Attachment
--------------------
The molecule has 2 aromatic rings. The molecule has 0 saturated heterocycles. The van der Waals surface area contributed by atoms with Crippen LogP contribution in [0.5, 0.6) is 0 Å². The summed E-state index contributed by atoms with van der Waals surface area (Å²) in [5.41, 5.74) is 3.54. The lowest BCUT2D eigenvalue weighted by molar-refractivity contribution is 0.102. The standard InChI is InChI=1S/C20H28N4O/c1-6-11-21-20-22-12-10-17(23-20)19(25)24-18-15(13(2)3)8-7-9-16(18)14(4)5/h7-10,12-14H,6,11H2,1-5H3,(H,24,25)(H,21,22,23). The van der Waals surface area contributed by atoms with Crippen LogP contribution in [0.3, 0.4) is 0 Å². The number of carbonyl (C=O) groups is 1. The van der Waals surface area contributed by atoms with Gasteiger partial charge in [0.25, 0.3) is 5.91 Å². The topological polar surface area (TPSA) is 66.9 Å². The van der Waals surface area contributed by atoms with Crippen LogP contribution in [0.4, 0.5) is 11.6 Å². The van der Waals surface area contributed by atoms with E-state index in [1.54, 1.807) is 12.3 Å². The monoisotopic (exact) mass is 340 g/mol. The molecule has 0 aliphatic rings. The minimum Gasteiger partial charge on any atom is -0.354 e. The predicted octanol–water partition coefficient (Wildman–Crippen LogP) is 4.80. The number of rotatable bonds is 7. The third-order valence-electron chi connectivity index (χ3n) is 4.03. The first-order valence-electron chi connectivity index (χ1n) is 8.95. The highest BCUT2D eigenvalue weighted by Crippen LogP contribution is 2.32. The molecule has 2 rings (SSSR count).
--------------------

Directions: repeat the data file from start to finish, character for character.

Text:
The molecule has 2 aromatic rings. The molecule has 0 saturated heterocycles. The van der Waals surface area contributed by atoms with Crippen LogP contribution in [0.5, 0.6) is 0 Å². The summed E-state index contributed by atoms with van der Waals surface area (Å²) in [5.41, 5.74) is 3.54. The lowest BCUT2D eigenvalue weighted by molar-refractivity contribution is 0.102. The standard InChI is InChI=1S/C20H28N4O/c1-6-11-21-20-22-12-10-17(23-20)19(25)24-18-15(13(2)3)8-7-9-16(18)14(4)5/h7-10,12-14H,6,11H2,1-5H3,(H,24,25)(H,21,22,23). The van der Waals surface area contributed by atoms with Crippen LogP contribution in [0.3, 0.4) is 0 Å². The number of carbonyl (C=O) groups is 1. The van der Waals surface area contributed by atoms with Gasteiger partial charge in [0.25, 0.3) is 5.91 Å². The topological polar surface area (TPSA) is 66.9 Å². The van der Waals surface area contributed by atoms with Crippen LogP contribution in [0.4, 0.5) is 11.6 Å². The van der Waals surface area contributed by atoms with E-state index in [1.54, 1.807) is 12.3 Å². The monoisotopic (exact) mass is 340 g/mol. The molecule has 0 aliphatic rings. The minimum Gasteiger partial charge on any atom is -0.354 e. The predicted octanol–water partition coefficient (Wildman–Crippen LogP) is 4.80. The number of rotatable bonds is 7. The third-order valence-electron chi connectivity index (χ3n) is 4.03. The first-order valence-electron chi connectivity index (χ1n) is 8.95. The highest BCUT2D eigenvalue weighted by Crippen LogP contribution is 2.32. The molecule has 2 rings (SSSR count).